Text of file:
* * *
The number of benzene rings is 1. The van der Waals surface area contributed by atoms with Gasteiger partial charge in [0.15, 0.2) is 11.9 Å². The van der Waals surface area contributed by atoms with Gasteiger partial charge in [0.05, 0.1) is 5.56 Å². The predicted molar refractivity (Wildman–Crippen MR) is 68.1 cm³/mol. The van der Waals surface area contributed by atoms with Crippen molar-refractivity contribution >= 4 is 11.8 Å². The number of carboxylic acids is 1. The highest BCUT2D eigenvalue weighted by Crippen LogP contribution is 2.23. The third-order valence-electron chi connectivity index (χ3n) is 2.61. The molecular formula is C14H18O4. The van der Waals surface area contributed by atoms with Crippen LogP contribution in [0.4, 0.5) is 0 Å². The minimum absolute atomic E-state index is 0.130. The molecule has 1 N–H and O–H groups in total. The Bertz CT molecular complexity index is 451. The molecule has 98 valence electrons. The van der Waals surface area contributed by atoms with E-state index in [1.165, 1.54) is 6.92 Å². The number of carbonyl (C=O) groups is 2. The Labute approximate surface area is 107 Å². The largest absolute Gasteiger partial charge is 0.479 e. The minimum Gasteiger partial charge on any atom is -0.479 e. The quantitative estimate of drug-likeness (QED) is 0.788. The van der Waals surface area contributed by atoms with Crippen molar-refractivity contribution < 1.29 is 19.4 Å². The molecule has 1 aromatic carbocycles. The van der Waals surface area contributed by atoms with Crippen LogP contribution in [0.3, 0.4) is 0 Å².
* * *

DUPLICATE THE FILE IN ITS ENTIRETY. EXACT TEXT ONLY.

The number of benzene rings is 1. The van der Waals surface area contributed by atoms with Gasteiger partial charge in [0.15, 0.2) is 11.9 Å². The van der Waals surface area contributed by atoms with Gasteiger partial charge in [0.05, 0.1) is 5.56 Å². The predicted molar refractivity (Wildman–Crippen MR) is 68.1 cm³/mol. The van der Waals surface area contributed by atoms with Crippen molar-refractivity contribution >= 4 is 11.8 Å². The number of carboxylic acids is 1. The highest BCUT2D eigenvalue weighted by Crippen LogP contribution is 2.23. The third-order valence-electron chi connectivity index (χ3n) is 2.61. The molecular formula is C14H18O4. The van der Waals surface area contributed by atoms with Crippen LogP contribution in [0.4, 0.5) is 0 Å². The minimum absolute atomic E-state index is 0.130. The molecule has 1 N–H and O–H groups in total. The Bertz CT molecular complexity index is 451. The molecule has 98 valence electrons. The van der Waals surface area contributed by atoms with E-state index in [1.165, 1.54) is 6.92 Å². The number of carbonyl (C=O) groups is 2. The Labute approximate surface area is 107 Å². The largest absolute Gasteiger partial charge is 0.479 e. The minimum Gasteiger partial charge on any atom is -0.479 e. The quantitative estimate of drug-likeness (QED) is 0.788. The van der Waals surface area contributed by atoms with Crippen molar-refractivity contribution < 1.29 is 19.4 Å². The molecule has 1 aromatic carbocycles. The van der Waals surface area contributed by atoms with Crippen LogP contribution in [0.3, 0.4) is 0 Å².